Ah, Silvio. What a tangled web of deceit we have woven...



The story with the underage girls is getting more complicated. We live in a country where the president has his lawyers get the police to seize a photographer's pictures under the pretense of "invasion of privacy". Sure, the pictures show the 30 or so young girls spending long weekends, and a couple of weeks over the New Year's holidays with him at his luxurious villa in Sardinia (which is incidentally built on a nature reserve, it's nice to be the pres...). The pictures apparently also show his "guests" arriving on military jets, that means the Italian tax paying public funded that (incidentally, this year silvio payed 90% less taxes than the year before, according to several newspaper articles it was down to "creative accountancy" and not a drop in earnings...). According to the photographer, many of the pictures show girls semi-naked. silvio's lawyers claim none of them were underage, so that's alright then. silvio's wife wasn't present at these "parties", possibly why she recently asked for divorce. She shouldn't complain about honour and decency too loudly though, she is after all silvio's second wife, and allegedly there was a bit of an overlap between the two wives as well, if you get my drift.

Info in Italian.
 

How we do it over here...

By admin (when...  28/04/2009 @ 22:33:03, Where Italy, linked 1093 times)
Nobody said it would be easy... After living here for 20 years I know that the "Italian way" can be fraught, difficult, ridiculous, tiring, testing and at times, tragic. Italian bureaucracy leads the world since the age of the ancient Roman empire, and so they've had time to get everything nailed down to exactly how they like it: complicated. An Italian student of mine explained that if it wasn't as complicated as it is, the hundreds of thousands of people who earn a living making the gears in the machine go round would be out of work. True enough I guess...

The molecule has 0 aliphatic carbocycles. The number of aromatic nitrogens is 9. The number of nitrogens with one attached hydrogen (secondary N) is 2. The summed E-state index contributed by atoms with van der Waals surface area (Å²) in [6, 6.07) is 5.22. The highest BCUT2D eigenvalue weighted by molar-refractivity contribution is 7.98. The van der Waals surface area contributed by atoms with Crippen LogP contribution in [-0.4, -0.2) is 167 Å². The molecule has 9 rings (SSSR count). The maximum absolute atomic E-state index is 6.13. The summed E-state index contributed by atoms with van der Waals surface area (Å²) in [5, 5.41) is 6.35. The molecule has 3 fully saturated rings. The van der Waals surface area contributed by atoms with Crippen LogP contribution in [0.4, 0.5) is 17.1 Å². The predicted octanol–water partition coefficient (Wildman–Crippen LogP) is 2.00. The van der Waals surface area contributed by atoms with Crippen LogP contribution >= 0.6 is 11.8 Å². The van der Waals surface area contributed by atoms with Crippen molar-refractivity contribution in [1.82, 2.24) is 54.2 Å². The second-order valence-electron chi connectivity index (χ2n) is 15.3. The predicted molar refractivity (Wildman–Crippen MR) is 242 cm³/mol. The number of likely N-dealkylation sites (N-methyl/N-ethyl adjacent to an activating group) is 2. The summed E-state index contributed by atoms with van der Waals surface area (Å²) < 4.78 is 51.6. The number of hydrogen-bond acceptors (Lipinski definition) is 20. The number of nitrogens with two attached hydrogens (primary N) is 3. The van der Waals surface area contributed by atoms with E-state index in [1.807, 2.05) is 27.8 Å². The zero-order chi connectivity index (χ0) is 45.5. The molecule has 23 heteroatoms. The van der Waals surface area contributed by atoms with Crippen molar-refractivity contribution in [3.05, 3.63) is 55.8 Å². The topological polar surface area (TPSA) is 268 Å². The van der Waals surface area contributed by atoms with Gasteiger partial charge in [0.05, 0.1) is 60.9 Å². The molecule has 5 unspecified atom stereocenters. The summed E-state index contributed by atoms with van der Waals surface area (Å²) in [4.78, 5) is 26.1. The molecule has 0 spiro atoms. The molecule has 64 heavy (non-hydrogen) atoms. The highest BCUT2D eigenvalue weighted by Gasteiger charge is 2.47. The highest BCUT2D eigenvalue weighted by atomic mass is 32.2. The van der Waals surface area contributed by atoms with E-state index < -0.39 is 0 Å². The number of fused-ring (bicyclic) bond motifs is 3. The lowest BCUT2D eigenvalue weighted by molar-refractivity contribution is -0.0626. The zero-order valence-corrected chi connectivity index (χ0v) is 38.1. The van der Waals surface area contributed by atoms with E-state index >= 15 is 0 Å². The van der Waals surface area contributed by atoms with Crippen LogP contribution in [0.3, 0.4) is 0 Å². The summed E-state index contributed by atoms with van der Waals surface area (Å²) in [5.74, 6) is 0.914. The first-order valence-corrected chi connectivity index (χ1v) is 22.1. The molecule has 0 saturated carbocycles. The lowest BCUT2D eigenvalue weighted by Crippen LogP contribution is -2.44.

So, Italy has a wonderful contradiction that I have spoken about in the past when it comes to bureaucracy. If you need to get anything done, and you want to live a content life without too many ulcers and stress-related injuries then you have to abide the golden rule: Take it easy, relax, and accept your destiny... Doing anything from registering your residency to posting a parcel overseas can be as complicated or as simple as the pencil-pusher behind the counter decides. On a bad day you might have to get forms in triplicate, each with a €30 stamp which has to be bought in a particular kind of bar, and each probably signed by an official, located in another office, on a different floor, in a separate building, which is now closed...
So you find yourself running from office to office, person to person, in something that resembles a story by Kafka set in a world drawn by Escher. On the other hand you might just encounter someone in a good mood, who, with a wink and a smile waves their arms to part the red tape like Moses parting the waves. Before you can blink it's all over and you can go and enjoy the wonderful weather and food without a care in the world. If you have friends in high places you'll be given express treatment, and if you don't then you'll just have to rely on a mixture of luck, charm, and being attractive to whoever is standing in your way. Toss the coin and see whether it'll take 23 minutes or 3 months, or forever.